Bruce Sheiman recently published a book descriptively entitled "An Atheist Defends Religion: Why Humanity Is Better Off With Religion Than Without It".

A blog written by a self-professed fence-sitting agnostic gave it a
positive reivew and provided a lot of nice HL Mencken quotes.

Bruce Sheiman issued this poorly considered response:


Given that Mencken famously made up the history of the bathtub, only to see it propagated in encyclopedias for decades thereafter, he knows a few things about making things up. And he had little use for the made-up stories of religion. Neither do I.

But as I say in my book, religion is more about meaning and purpose than facts and events. And I want to congratulate you on offering the best interpretation of my book’s reason for being compared to other reviewers.

Religion has value despite its being scientifically false. And after living more than half a lifetime, I would rather live the “inauthentic life” of a believer than in the stark, naked atheistic reality that we are all “food for worms” and that the universe cares not for my existence. That makes me an “unhappy atheist.” And I assert that most atheists are unhappy with their creedless belief system.

It is so much more fulfilling to believe in something than nothing – or, worse — to believe in an anti-belief, i.e., to base my existence on the antithesis of someone else’s belief. Atheists can try to make that into a virtue (“free-thinkers living life courageously”). But as Dr. Phil asks, Would you rather be right or happy?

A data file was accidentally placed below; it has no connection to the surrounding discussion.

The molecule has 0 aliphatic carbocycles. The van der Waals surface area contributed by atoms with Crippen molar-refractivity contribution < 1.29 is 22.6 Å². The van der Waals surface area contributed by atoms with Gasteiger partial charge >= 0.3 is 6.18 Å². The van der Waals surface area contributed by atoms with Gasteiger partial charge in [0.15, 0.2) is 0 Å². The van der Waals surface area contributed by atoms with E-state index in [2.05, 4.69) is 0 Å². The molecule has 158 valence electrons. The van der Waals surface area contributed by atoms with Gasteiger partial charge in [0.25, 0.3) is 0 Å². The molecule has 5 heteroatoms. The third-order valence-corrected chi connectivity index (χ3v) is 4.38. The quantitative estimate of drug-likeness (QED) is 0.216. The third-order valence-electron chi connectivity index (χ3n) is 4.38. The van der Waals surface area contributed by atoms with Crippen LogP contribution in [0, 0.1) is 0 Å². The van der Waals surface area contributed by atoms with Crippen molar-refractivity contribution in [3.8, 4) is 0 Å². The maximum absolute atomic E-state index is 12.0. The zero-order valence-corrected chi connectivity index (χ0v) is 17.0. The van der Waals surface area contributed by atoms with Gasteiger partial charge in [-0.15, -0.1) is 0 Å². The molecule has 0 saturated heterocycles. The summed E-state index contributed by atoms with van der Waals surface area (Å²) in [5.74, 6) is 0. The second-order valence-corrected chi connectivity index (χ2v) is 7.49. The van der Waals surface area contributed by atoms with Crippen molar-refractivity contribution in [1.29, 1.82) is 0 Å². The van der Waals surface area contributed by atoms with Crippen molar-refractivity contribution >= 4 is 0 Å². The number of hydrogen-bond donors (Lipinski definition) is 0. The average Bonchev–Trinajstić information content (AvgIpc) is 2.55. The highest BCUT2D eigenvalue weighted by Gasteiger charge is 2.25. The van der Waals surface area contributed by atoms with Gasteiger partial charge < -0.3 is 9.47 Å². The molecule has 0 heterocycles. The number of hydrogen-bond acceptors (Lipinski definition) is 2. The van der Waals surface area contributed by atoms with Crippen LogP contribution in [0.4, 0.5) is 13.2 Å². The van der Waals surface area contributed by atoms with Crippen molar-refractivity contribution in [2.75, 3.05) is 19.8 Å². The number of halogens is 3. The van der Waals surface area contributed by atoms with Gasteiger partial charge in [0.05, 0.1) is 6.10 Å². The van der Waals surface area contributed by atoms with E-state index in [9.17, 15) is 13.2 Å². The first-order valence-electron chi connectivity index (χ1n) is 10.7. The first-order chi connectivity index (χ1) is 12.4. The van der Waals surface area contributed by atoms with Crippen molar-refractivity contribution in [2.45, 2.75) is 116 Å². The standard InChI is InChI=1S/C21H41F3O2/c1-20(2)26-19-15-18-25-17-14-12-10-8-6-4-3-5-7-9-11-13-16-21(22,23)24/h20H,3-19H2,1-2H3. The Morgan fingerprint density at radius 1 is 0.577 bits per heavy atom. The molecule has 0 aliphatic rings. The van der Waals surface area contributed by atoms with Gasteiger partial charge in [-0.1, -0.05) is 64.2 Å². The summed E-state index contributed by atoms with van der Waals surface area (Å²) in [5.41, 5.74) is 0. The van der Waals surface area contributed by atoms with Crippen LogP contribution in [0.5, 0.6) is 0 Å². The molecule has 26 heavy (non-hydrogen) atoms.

Given the choice, I would choose the latter. But as I make clear in my book, it is rarely a choice. Atheism or theism is what one is; it is not what one chooses. And that is precisely why the “debate” is a useless exercise: if belief or unbelief is not a choice, then all the argumentation in the world cannot change one’s position.

Alas, I remain an atheist.

Bruce Sheiman

What do you think of that? Has anyone read Bruce's book?

My response to Bruce Sheiman is in the comments below.

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Yes, I recalled those. You are right, no one remembers the defilement that The God Delusion took. Where is the outcry?
It depends on what sort of Catholics we're talking about here. They don't all march in lock step.

You are absolutely right. And churches, priests, and pastors are aware of this. Most cater to their moderate masses.

And that was my point. Challenges to Catholics beliefs and rituals may serve Catholicism by giving it's members a rallying flag. Sorry if I wasn't clear.

In a sense, PZ Myers is just as much of a fundamentalist as Bill Donohue, because he assumes that every Catholic who found his stunt to be offensive, also believed in literal transubstantiation.

Does PZ believe that? I don't remember him ever saying that. He has said that the Catholic church teaches transubstantiation and that some Catholics believe it, but I can not recall him saying that all offended Catholics were offended because of that particular belief.

The fact that some people may have taken a more nuanced approach to ritual completely escapes him. Like many new atheist fundamentalists, Myers only understands the religious fundamentalist perspective.

What would a more nuanced approach be? The cherry picking of beliefs? And I'd hear more about how "New" Atheists mostly understand the fundamentalist theists before I could agree or take exception to that. As it stands, it sounds a little hyperbolic.

It boils down to what is more important: authenticity or comfort. I am not interested in comforting myths either, but I do not believe everyone is willing to accept real answers that they find disturbing.